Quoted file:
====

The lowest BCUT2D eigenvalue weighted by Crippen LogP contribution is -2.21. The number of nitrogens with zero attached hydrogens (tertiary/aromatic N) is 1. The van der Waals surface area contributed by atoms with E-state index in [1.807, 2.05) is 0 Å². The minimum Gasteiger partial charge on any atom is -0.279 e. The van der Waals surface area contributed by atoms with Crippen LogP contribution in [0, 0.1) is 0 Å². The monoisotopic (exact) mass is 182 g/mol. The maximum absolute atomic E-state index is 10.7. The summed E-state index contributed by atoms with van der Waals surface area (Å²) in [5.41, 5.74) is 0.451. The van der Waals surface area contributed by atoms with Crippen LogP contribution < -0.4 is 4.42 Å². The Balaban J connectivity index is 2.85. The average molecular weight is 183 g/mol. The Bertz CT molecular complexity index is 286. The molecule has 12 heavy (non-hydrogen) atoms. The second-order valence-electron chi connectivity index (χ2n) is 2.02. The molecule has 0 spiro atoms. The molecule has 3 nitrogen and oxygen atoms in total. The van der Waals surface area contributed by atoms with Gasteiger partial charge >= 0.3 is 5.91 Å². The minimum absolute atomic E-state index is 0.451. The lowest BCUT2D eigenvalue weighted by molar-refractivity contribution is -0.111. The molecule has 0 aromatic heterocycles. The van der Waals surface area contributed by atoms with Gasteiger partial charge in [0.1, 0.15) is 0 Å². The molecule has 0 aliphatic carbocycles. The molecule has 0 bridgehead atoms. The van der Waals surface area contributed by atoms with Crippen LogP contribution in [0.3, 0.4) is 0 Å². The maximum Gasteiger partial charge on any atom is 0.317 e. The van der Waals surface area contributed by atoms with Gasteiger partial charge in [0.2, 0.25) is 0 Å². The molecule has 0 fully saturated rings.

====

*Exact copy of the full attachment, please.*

The lowest BCUT2D eigenvalue weighted by Crippen LogP contribution is -2.21. The number of nitrogens with zero attached hydrogens (tertiary/aromatic N) is 1. The van der Waals surface area contributed by atoms with E-state index in [1.807, 2.05) is 0 Å². The minimum Gasteiger partial charge on any atom is -0.279 e. The van der Waals surface area contributed by atoms with Crippen LogP contribution in [0, 0.1) is 0 Å². The monoisotopic (exact) mass is 182 g/mol. The maximum absolute atomic E-state index is 10.7. The summed E-state index contributed by atoms with van der Waals surface area (Å²) in [5.41, 5.74) is 0.451. The van der Waals surface area contributed by atoms with Crippen LogP contribution < -0.4 is 4.42 Å². The Balaban J connectivity index is 2.85. The average molecular weight is 183 g/mol. The Bertz CT molecular complexity index is 286. The molecule has 12 heavy (non-hydrogen) atoms. The second-order valence-electron chi connectivity index (χ2n) is 2.02. The molecule has 0 spiro atoms. The molecule has 3 nitrogen and oxygen atoms in total. The van der Waals surface area contributed by atoms with Gasteiger partial charge >= 0.3 is 5.91 Å². The minimum absolute atomic E-state index is 0.451. The lowest BCUT2D eigenvalue weighted by molar-refractivity contribution is -0.111. The molecule has 0 aromatic heterocycles. The van der Waals surface area contributed by atoms with Gasteiger partial charge in [0.1, 0.15) is 0 Å². The molecule has 0 aliphatic carbocycles. The molecule has 0 bridgehead atoms. The van der Waals surface area contributed by atoms with Crippen LogP contribution in [0.3, 0.4) is 0 Å². The maximum Gasteiger partial charge on any atom is 0.317 e. The van der Waals surface area contributed by atoms with Gasteiger partial charge in [0.2, 0.25) is 0 Å². The molecule has 0 fully saturated rings.